BELLE PLAINE, Minn. — Officials in a Minnesota city have agreed to allow the Satanic Temple, which does not believe in a literal Satan, to erect a monument in its Veterans Park after the group applied for inclusion now that a “limited public forum” has been created in the park to allow the presence of a cross grave marker that upset atheists.
“It was discussed during our city council meeting when we authored the policy that groups that were unpopular or otherwise would put monuments in the park,” Belle Plaine City Administrator Michael Votca acknowledged to the Washington Post.
As previously reported, the situation began last year after the Belle Plaine Veterans Club placed a memorial in the park that featured a soldier kneeling before a cross tombstone, such as are seen in some military cemeteries. The display was erected next to an inscribed stone honoring local residents who had lost their lives in various wars, from the Indian War of 1862 to the Korean and Vietnam Wars.
The Wisconsin-based Freedom From Religion Foundation (FFRF) contended that the inclusion of the cross in the display promoted Christianity and failed to represent other religions or those who reject religion. It contended that even though the purpose of the display was not meant to be religious, the cross grave marker made it so, and asked that the symbol be removed since its placement on city property could be construed as government endorsement.
City council met over the matter in January, and members of the Belle Plaine Veterans Club reluctantly agreed to cut the cross off the display. But as the move greatly disturbed area residents, city council members voted in February to create a “limited public forum/free speech zone” in Veterans Park to solve the issue.
“[The limited public forum] ensures that there is no endorsement of religion by the city whatsoever because the memorials that will be put up represent the citizens that put them up,” Alliance Defending Freedom’s (ADF) Doug Wardlow explained.
The grave marker was then welded back onto the monument and returned to the park.
However, seeing an opportunity, the Satanic Temple soon applied to have its monument placed in the park, and city officials said they had to allow it because of the forum status.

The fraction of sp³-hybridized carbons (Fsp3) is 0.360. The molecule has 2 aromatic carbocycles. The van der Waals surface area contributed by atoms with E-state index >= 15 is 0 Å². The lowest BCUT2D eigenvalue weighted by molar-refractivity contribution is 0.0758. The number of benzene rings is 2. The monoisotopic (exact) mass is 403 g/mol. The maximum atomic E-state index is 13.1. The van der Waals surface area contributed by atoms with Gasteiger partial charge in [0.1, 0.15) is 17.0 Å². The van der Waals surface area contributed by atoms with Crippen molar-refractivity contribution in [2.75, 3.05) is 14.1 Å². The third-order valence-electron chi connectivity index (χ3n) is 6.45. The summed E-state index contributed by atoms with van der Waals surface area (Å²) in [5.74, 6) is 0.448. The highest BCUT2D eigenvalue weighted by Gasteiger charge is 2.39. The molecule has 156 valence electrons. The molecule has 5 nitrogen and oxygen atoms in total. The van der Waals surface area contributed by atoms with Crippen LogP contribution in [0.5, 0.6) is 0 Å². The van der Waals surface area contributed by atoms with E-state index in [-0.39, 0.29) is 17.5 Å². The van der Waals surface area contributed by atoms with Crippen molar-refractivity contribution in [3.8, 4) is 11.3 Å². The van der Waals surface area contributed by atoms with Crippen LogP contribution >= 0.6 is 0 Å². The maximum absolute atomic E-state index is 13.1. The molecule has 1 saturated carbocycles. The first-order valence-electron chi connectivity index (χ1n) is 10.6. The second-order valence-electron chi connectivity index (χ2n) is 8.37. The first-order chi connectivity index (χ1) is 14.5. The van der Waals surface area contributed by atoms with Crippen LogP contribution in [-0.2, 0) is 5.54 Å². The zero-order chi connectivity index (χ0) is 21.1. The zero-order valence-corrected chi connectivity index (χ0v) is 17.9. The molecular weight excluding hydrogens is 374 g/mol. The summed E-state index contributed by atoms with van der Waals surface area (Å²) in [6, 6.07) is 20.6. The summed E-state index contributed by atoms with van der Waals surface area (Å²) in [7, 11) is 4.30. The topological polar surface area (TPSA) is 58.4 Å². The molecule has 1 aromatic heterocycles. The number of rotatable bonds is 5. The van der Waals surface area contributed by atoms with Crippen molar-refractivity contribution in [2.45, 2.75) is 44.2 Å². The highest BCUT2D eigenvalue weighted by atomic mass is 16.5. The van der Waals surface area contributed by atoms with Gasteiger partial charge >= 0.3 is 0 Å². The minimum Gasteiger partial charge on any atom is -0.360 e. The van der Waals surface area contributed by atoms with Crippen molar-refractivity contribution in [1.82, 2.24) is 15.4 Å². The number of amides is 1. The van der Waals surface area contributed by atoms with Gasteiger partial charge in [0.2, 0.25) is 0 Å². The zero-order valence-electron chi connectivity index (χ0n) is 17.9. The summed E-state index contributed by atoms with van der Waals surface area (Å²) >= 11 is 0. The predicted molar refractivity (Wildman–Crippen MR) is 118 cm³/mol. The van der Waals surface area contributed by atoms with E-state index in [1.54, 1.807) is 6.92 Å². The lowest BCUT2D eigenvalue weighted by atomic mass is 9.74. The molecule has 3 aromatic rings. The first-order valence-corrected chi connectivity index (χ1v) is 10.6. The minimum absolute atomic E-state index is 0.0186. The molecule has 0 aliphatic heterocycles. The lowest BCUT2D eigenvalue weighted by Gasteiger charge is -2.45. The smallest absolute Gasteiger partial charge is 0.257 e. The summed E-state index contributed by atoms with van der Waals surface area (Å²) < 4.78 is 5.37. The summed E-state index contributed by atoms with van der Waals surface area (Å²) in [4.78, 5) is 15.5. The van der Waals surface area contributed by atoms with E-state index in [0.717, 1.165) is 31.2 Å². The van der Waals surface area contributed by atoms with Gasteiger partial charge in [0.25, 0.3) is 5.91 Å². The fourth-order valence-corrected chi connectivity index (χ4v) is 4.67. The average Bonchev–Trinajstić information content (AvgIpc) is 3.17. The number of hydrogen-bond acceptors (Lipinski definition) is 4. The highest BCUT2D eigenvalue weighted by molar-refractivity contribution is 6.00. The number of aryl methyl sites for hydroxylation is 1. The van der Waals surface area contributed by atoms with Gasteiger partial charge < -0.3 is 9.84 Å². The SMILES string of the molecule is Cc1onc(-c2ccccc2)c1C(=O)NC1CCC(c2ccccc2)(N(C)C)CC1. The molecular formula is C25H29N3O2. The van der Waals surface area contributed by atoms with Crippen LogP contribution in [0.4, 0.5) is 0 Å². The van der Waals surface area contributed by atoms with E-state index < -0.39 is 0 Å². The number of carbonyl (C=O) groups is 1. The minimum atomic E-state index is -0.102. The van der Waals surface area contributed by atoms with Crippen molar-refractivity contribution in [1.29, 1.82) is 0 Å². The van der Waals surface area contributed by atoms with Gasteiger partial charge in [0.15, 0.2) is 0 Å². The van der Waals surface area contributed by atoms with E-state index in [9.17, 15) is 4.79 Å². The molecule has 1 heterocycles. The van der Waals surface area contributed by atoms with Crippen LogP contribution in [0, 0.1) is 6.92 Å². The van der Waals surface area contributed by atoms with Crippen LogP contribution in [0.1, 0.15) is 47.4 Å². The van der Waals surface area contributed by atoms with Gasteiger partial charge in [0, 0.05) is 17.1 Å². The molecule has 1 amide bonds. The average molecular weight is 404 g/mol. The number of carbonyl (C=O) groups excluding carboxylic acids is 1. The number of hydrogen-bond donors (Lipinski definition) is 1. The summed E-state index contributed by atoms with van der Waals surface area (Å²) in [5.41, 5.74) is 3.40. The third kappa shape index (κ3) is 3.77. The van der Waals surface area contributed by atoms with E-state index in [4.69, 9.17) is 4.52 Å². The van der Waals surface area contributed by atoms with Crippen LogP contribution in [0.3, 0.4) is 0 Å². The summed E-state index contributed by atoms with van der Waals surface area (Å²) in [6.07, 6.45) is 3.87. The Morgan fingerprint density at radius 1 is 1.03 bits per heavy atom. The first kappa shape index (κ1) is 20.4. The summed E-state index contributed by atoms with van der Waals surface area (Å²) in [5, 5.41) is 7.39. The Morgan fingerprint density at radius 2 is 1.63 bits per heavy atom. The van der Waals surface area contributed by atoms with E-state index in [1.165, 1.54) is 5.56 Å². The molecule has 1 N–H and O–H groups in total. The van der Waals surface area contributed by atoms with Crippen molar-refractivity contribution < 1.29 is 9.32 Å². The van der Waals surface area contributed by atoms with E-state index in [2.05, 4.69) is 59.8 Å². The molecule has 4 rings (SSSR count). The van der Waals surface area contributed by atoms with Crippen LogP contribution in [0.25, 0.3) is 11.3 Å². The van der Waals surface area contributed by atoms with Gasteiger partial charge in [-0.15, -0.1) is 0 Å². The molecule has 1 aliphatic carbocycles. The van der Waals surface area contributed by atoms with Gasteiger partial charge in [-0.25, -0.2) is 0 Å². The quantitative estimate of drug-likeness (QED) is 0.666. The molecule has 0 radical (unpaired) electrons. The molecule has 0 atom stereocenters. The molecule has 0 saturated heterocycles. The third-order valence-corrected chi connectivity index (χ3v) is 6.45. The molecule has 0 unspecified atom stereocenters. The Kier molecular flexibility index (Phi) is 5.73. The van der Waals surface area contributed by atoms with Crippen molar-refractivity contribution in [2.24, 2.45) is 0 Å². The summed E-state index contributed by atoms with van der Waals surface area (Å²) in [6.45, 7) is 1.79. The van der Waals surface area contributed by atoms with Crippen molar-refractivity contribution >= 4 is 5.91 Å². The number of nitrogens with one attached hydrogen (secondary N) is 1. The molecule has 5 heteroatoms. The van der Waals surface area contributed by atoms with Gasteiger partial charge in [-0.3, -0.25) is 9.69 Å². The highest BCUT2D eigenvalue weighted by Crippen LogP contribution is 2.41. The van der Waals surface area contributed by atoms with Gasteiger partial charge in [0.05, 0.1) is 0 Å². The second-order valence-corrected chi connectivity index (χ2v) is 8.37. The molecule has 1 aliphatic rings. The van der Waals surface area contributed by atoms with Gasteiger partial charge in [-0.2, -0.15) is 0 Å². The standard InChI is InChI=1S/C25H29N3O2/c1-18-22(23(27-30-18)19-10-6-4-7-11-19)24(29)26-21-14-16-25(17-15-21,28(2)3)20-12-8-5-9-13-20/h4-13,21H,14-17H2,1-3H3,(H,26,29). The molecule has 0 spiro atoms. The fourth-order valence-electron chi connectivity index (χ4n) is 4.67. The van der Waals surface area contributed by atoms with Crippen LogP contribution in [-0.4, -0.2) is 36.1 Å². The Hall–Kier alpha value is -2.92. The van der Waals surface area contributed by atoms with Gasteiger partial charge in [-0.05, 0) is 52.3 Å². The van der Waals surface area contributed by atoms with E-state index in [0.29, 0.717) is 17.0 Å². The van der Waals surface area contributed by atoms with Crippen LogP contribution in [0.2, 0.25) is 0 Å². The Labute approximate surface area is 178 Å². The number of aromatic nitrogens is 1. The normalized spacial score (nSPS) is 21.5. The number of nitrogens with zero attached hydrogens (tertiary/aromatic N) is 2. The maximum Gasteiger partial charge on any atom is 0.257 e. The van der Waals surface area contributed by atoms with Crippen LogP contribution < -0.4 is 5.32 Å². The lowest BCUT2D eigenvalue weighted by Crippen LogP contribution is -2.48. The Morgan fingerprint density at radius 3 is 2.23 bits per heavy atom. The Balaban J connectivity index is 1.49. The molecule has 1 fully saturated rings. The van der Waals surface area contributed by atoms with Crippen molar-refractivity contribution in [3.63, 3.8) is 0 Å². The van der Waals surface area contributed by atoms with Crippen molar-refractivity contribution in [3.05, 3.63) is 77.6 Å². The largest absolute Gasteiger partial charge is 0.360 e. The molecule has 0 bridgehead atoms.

The display is described as a “black steel cube with embossed inverted pentagrams with inlaid gold on four sides. An inverted helmet rests on the top of the cube. A plaque on one side of the cube reads: ‘In honor of Belle Plaine veterans who fought to defend the United States and its Constitution.’”
“It’s certainly better to preserve the First Amendment than to preserve your notions of religious supremacy on public grounds. That’s certainly not what America was founded on and certainly not what our soldiers fought for,” Satanic Temple leader Doug Mesner, who goes by the name Lucien Greaves, told the Star Tribune.
As previously reported, the Satanic Temple launched a nationwide targeted effort last year to spawn “After School Satan” clubs in elementary schools that allow Child Evangelism Fellowship’s Good News clubs.
The organization likewise sought to place Satanic literature in schools in Delta County, Colorado in 2016 after it took issue with a Bible distribution by Gideon International. It attempted to do the same in Florida in 2014 when a Christian ministry made Bibles available to high school students on “Religious Freedom Day.”
The Satanic Temple similarly launched an effort to erect an homage to Satan on the grounds of the Oklahoma capitol building in 2013 after the ACLU filed a lawsuit challenging the presence of a Ten Commandments monument at the location.
According to its website, the “non-theistic” Satanic Temple does not believe in Satan at all, but only views the devil as a metaphor and a “symbol of the eternal rebel.” Some consider the group as essentially an atheist effort to make a point about religion.
“[W]e do not promote a belief in a personal Satan,” its FAQ section explains. “To embrace the name Satan is to embrace rational inquiry removed from supernaturalism and archaic tradition-based superstitions.”